There are a number of subgroups of the Toraja, each speaking different languages or dialects. Of these, the Sa’Dan, Mamasa, Toala and Talondo are the most important groups in the west. The bare’e-speaking Eastern Toraja are also called Pamona or Pamuna after the strongest group. The Eastern groups do not see themselves as Tojara or Bare’e Toraja in general, but use their own names, including Kaili, Kulawi and Bada’a. Depending on the census, that is about 100.000 people. However, the Bare’e are also made up of a variety of groups based around Lake Poso, the Gulf of Tomini and Bare’e. Bare’e languages are spoken by everyone in East Sulawesi and can in turn be subdivided into local dialects. The Towana and To-Amoanaluite around Lake Poso are physically somewhat different from the other Bare’e, some of them showing a rather melanesque habitus. In them, the pre-Metallic Austronesian population of Sulawesi is very likely to continue in a stronger proportion. The Toraja traditionally cultivate dry rice in shifting cultivation; wet rice was only introduced by the Dutch around 1905. Maize is also cultivated, but is considered a low-grade foodstuff. The course of the year is divided by rituals, which include harvest festivals, rites of passage, merit festivals and inauguration celebrations, such as for the ancestral homes, which in the Toraja can rise to form monumental colossal buildings over 20 metres high. In a typical Toraja village there are 40 to 200 people living in 2 – 10 houses. Each house offers shelter to 4 or 6 core families; however, sometimes up to 16 families are accommodated in one house. Some groups, like Onda’e and Lage, also build “single-family houses”. Due to external threats, including headhunting, reinforced “hill forts” were formerly established, where people withdrew in case of an alarm. The tongkonan parent house embodies the clan to which it is assigned in an almost intimate way. The status of the tongkonan unit is largely determined by the line of ancestors and by the size and quality of the festivals it hosts or finances.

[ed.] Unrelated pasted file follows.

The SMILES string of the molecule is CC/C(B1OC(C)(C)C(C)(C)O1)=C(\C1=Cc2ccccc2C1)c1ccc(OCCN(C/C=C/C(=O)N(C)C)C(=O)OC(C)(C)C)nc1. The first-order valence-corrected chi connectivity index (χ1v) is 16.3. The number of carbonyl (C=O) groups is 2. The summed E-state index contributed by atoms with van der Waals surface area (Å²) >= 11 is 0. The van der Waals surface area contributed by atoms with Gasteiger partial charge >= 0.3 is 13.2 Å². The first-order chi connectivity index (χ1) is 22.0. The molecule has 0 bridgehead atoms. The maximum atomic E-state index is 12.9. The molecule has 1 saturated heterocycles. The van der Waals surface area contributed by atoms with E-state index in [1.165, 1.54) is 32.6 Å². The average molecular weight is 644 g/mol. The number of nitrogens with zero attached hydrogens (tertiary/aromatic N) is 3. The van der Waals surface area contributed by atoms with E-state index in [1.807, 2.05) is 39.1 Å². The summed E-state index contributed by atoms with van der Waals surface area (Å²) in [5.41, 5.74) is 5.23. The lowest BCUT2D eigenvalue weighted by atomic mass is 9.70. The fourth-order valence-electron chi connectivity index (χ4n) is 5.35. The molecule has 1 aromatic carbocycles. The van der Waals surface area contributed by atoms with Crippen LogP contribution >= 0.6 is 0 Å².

Social rituals including head hunting can only be explained against the background of mythology. Ritual life and cosmology manifest themselves most clearly in the tribal house, tongkonan. As everywhere in South East Asia, the structure with the supporting beamwork, the enormous gabled roof and the set-back living space embodies the division of the world into three levels – underworld, middleworld and upperworld – which can be broken by the high ancestors due to the activities of the living. The cosmological model underlying the entire ritual life is determined by this tripartition, which is dominated by duality in the form of the deities Laki and Ndara. Tongkonan are the centre of social life and illustration of cosmology. The equivalent of this is the World Tree, in which the roots, trunk and crown embody the same division. The division of the social order into three classes, namely slaves, free and noble, is equally represented by both manifestations. The maintenance of the social order thus means the stabilisation of the natural world order, and social activities such as ritualised warfare with headhunting, which catalyse, cement and confirm this order.